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Standard Voting Power Indices Work: An Experimental Investigation of Pure Voting Power

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Author Info

  • Chris GELLER

    ()
    (Deakin University)

  • Jamie MUSTARD

    ()
    (Deakin University)

  • Ranya SHAHWAN

Abstract

We evaluate the accuracy of power indices by experimentally measuring the political power embodied in blocks of votes per se. The experiment incorporates several subjects interacting in online chat rooms under supervision. Chat rooms and processes for selecting subjects reduce or eliminate extraneous political forces leaving logrolling as the primary political force. Results show that two standard power indices reflect voting power while other power indices and proportionality do not.

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File URL: http://www.deakin.edu.au/buslaw/aef/workingpapers/papers/swp2004_23.pdf
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Bibliographic Info

Paper provided by Deakin University, Faculty of Business and Law, School of Accounting, Economics and Finance in its series Economics Series with number 2004_23.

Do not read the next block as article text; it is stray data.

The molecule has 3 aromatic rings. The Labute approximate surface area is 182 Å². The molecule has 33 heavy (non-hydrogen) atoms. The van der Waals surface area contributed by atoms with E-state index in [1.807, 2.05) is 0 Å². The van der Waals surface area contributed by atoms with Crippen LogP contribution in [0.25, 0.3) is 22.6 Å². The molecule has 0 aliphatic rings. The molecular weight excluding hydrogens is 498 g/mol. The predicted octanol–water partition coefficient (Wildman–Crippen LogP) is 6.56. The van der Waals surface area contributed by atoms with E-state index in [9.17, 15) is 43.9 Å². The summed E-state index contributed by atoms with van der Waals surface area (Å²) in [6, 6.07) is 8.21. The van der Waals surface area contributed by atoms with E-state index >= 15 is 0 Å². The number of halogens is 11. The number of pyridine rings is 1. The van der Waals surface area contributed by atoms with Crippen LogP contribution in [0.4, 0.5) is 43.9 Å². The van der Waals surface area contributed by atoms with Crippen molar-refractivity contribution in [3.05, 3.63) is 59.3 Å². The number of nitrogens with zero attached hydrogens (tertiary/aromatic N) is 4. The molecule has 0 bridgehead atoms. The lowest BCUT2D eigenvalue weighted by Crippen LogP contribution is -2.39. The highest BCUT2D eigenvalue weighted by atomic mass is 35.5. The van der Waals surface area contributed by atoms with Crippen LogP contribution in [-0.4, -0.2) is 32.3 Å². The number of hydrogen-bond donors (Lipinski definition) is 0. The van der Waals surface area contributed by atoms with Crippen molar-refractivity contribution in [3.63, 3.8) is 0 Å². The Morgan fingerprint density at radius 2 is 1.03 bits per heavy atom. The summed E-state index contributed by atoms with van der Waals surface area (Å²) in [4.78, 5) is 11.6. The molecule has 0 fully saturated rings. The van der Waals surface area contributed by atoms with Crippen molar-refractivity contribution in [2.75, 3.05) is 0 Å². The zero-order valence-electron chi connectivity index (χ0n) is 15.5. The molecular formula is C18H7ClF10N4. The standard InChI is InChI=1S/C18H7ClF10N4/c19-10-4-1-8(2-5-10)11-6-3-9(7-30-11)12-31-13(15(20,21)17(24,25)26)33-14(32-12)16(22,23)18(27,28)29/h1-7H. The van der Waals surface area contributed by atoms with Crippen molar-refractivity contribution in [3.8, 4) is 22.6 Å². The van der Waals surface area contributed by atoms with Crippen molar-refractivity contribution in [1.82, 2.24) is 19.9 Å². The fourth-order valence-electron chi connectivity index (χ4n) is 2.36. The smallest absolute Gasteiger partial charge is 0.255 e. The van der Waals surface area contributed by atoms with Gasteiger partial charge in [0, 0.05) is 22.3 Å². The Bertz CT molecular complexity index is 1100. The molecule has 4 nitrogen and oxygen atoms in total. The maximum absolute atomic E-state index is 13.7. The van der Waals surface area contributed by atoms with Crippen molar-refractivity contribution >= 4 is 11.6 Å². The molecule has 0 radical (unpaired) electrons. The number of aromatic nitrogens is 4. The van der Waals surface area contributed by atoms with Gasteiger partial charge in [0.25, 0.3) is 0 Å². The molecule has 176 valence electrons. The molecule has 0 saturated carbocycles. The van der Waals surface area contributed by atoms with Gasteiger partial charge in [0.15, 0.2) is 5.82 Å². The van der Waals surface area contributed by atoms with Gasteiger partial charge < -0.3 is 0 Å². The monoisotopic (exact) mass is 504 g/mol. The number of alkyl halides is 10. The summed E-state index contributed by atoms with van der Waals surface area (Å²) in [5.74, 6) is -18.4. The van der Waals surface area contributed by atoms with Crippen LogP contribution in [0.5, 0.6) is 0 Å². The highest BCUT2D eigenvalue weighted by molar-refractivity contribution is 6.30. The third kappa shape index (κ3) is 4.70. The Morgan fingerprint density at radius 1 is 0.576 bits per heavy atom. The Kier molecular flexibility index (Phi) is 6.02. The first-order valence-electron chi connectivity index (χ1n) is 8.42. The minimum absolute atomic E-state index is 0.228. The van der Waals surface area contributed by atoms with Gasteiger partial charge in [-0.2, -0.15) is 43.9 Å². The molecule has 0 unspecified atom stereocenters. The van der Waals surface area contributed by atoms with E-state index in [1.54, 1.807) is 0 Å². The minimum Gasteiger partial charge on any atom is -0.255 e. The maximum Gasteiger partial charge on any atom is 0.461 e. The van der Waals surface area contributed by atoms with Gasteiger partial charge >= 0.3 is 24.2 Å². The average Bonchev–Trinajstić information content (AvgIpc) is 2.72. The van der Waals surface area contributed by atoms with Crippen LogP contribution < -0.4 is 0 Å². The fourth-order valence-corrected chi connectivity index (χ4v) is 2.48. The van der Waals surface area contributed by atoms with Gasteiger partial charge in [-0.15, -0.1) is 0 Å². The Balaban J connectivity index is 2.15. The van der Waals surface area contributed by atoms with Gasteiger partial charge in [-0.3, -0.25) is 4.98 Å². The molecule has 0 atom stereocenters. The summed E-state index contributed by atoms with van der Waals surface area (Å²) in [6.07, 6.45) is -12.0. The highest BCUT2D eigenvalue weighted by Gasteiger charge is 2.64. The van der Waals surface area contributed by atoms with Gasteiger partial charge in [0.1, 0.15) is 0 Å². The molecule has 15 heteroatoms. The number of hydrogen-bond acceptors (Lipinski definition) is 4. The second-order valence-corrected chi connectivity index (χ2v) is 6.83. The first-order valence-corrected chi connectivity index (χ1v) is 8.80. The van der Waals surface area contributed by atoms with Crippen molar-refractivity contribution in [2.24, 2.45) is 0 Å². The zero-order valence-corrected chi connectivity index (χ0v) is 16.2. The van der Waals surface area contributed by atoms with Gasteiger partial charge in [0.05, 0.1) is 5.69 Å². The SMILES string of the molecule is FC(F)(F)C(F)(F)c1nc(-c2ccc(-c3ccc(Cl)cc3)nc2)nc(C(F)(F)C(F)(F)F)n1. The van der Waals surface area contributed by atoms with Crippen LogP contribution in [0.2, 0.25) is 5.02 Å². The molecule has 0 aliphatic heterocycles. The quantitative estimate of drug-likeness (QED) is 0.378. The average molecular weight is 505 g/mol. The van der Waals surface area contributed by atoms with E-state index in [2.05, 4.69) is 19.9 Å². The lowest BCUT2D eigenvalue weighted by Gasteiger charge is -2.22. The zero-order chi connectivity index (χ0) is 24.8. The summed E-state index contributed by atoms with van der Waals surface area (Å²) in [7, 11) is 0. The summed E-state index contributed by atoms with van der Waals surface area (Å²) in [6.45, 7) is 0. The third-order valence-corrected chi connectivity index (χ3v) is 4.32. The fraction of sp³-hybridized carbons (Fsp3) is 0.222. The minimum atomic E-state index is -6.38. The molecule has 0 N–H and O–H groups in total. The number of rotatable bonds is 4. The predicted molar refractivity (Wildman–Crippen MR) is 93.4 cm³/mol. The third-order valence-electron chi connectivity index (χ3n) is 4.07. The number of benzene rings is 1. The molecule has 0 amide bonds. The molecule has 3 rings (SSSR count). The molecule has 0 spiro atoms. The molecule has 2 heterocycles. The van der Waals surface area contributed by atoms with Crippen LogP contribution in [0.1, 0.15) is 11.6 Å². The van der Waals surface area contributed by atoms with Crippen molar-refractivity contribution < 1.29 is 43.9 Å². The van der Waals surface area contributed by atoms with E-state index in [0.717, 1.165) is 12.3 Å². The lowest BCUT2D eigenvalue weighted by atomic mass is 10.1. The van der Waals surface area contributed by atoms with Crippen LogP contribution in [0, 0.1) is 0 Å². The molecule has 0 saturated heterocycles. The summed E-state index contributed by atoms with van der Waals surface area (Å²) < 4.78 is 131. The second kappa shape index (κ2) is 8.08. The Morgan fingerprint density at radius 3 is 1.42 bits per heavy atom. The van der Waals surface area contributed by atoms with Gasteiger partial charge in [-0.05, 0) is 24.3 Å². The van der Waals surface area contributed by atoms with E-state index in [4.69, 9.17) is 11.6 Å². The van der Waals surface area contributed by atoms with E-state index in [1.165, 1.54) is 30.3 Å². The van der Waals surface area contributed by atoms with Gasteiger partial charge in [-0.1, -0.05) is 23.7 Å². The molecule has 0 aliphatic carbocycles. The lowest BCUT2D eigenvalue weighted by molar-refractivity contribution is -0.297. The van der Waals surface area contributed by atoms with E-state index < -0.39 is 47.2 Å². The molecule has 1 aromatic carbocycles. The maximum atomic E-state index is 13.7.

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Length: 25 pages
Date of creation: 21 Oct 2004
Date of revision:
Handle: RePEc:dkn:econwp:eco_2004_23

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Web page: http://www.deakin.edu.au/buslaw/aef/index.php

Related research

Keywords: Voting; Power Index; P Power; Shapley-Shubik; Banzhaf; Johnston; Burgin; Experiment.;

References

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  1. Dennis Leech, 2002. "An Empirical Comparison of the Performance of Classical Power Indices," Political Studies, Political Studies Association, vol. 50(1), pages 1-22, 03.
  2. Gelman, Andrew & Katz, Jonathan N. & Bafumi, Joseph, 2002. "Standard Voting Power Indexes Don't Work: An Empirical Analysis," Working Papers 1133, California Institute of Technology, Division of the Humanities and Social Sciences.
  3. Donal G. Saari & Katri K. Sieberg, 1999. "Some Surprising Properties of Power Indices," Discussion Papers 1271, Northwestern University, Center for Mathematical Studies in Economics and Management Science.
  4. Smith, Vernon L, 1982. "Microeconomic Systems as an Experimental Science," American Economic Review, American Economic Association, vol. 72(5), pages 923-55, December.
  5. Taylor, Alan & Zwicker, William, 1997. "Interval measures of power," Mathematical Social Sciences, Elsevier, vol. 33(1), pages 23-74, February.
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Cited by:
  1. Chris Geller & Jamie Mustard & Ranya Shahwan, 2007. "Focused Power: Experimental Manifestation of the Shapley-Shubik Power Index," Economics Series 2007_13, Deakin University, Faculty of Business and Law, School of Accounting, Economics and Finance.

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